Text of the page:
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A product of 1960s experimentation, the carbine caliber Ruger Blackhawk is almost unknown in the gun world. This does not mean, however, that is unloved. On the contrary, these hard-hitting long barreled wheelguns are a very interesting niche carved out for them.

The Blackhawk story

In the 1950s, the most popular television shows were almost all based in the Old West. Sure, they were mostly fictional accounts of an age that was romanticized, but a hit nonetheless. Little boys ran around with cowboy hats and Red Ryder BB guns. Older boys scoured dusty cases in their local hardware stores looking for Colt Single Action .45 revolvers. This is when Bill Ruger decided to take the then-public domain Colt, which was long out of production, and rework it. He added adjustable sights, used wire coil springs instead of the Colt's original flat leaf springs, and introduced modern production practices to the old the vintage gun to come up with the Blackhawk in 1955. Chambered in .357/38 it was a more modern take on the famous old gun.

By 1962, Ruger had improved the design and added an option to chamber the gun in .41 Magnum. Then in 1967, they added a new caliber to the line that seemed almost as odd then as now.

View attachment 10938

Why .30 Cal Carbine?

A product of the famous M1 Carbine of World War Two, the .30 Cal carbine was a rimless version of the old .32 Winchester Self-Loading cartridge of 1906. Longer than a pistol round but shorter than a rifle round, the .30 Cal used rifle primers under a smokeless powder load to send a 110-grain bullet out of the barrel at a respectable 1990fps. This gave it an energy downrange of almost 1000 ft. lbs-- twice that of a .357 Magnum yet still much less than comparable rifle rounds.

View attachment 10942

This little bullet was perfect for use in the handy 6-pound M1 Carbine and its M2 select-fire cousin, seeing much service in WWII, Korea and into Vietnam. By the mid-1960s, surplus M1 Carbines were being sold for bargain basement prices in every shop across the country. Likewise, the market was flooded by spam cans of surplus .30 Cal ammo. Soon the old warbaby was being used to take deer and medium sized game across the country by bargain minded hunters. With the ready availability of the round, and the high numbers of former servicemen (remember there was a draft then), Bill Ruger decided to match the old bullet with his new revolver.

In the Blackhawk, fitted with a standard 7.5-inch barrel for the caliber, the .30 Carbine is very loud, but makes taking game such as small deer at to football field ranges possible. The combination of a light bullet, a heavy revolver, and a long barrel makes recoil much less than would be imagined.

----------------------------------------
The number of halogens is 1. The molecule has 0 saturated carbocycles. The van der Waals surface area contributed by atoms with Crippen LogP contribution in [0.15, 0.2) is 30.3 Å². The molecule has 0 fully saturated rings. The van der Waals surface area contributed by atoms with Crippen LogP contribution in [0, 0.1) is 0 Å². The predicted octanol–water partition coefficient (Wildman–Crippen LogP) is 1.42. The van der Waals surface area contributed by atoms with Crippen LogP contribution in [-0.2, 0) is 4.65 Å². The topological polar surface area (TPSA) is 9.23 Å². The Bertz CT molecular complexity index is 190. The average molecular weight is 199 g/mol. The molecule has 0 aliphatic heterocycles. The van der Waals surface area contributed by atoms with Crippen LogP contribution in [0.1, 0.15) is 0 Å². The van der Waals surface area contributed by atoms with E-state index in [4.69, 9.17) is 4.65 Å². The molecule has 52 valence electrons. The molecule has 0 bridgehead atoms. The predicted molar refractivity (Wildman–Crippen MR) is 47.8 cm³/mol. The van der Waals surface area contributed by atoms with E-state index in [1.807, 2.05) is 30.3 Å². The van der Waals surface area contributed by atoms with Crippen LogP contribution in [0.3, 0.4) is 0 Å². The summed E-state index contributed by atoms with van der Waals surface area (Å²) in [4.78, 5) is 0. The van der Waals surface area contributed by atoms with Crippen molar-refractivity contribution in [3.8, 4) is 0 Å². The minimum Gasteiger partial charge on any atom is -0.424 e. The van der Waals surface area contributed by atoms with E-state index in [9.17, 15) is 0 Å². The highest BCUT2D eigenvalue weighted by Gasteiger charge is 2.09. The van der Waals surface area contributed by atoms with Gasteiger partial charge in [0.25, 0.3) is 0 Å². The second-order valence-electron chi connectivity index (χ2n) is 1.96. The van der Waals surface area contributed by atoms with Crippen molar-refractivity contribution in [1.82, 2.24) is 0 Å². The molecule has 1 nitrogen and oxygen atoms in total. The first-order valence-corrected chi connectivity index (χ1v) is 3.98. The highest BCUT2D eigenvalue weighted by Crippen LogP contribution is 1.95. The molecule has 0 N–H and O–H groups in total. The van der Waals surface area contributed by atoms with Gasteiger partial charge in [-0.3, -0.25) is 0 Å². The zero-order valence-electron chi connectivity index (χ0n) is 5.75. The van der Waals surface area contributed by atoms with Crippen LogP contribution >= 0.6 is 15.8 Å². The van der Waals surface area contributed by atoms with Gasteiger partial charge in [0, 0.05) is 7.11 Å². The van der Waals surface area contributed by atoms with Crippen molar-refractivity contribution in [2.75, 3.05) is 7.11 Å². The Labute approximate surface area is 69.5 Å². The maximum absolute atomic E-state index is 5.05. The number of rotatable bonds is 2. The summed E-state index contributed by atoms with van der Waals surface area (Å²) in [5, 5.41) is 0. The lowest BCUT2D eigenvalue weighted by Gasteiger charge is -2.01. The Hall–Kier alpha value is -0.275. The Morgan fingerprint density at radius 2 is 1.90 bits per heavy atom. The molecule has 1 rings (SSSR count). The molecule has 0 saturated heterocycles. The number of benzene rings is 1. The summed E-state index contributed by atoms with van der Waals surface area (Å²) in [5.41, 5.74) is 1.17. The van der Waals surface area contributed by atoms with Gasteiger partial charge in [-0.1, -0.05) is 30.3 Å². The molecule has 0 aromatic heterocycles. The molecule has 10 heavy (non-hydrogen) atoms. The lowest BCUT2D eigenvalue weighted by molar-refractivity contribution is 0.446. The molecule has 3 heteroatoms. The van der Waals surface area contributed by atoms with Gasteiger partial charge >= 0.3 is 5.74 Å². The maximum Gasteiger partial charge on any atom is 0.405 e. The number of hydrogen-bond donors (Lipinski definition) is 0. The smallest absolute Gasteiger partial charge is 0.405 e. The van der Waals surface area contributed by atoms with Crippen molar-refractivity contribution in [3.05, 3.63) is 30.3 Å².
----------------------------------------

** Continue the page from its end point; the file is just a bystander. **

Getting your own

Here is where it gets interesting. You see Ruger has been off and on for the .30 Cal Blackhawk for the past 40+ years. The first models were the old-school Blackhawk series commonly called "Three Screw" Rugers today. The .30 caliber option did not come to the line until 1967 and all of the 32,985 made until 1973 were blued and had either varnished walnut or black rubber grips and a 7.5-inch barrel to help stabilize the carbine round.

View attachment 10940
(Old Model Blackhawks will simply say 'Blackhawk' like the above image)

These guns, although they make up only about 10% of Blackhawks made during that time are not currently considered to have collector's interest. While uber cool, they can be had for around $900 on the used gun market, much less, if they are well worn or have been relied or modified but still workable.

View attachment 10941

(This is different on New Model Blackhawks)

In 1973, Ruger rebuilt their single-action gun designs to incorporate two steel pins that insert through the frame as well as a transfer bar for added safety. These "New Model Blackhawks" do not have that famous Colt triple-click when the hammer is pulled back but are arguably safer to use. When these new guns came out, Ruger started accepting old model three-screw Blackhawks back to the factory for retrofitting so check your old pre-73 gun for this rework.
The new line continued making the .30 caliber variant, starting with serial number range 51-00001, in 1973.

View attachment 10939

Like the older guns, these too were all 7.5-inch barrel models. Dropped briefly in the 1990s for a couple years, this variant is still in limited production from Sturm, Ruger and continues in their catalog. MSRP on new guns is around $600 while used examples hover around $400-500.

Specs current production model

View attachment 10943

Ruger Model Number 505
  • Material: Alloy Steel
  • Finish: Blued
  • Front Sight: Ramp
  • Rear Sight: Adjustable
  • Barrel Length: 7.50"
  • Overall Length: 13.38"
  • Weight: 46.00 oz.
  • Grips: Black Checkered Hard Rubber
  • Twist: 1:" RH
  • Grip Frame: Aluminum
  • Capacity: 6
  • Grooves: 6
  • MA Approved & Certified: Yes
  • CA Approved: N/A
  • Suggested Retail: $609.00

Although the New Blackhawk series has no less than 27 variations including Bisley grips, stainless models, and different barrel lengths, the sole .30 Carbine model is basically unchanged from 1967.

We guess they never had reason to change it.

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I owned one of these years ago in a 3-screw frame. Yes, the muzzle blast was loud and the flame from the barrel was bright. It was accurate and a cool Ruger. Wish I still had it.

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I guess I need to get mine out and put a few rounds through it. I have owned mine for probably 15 years and have never shot it. I am really into hand cannons right now.
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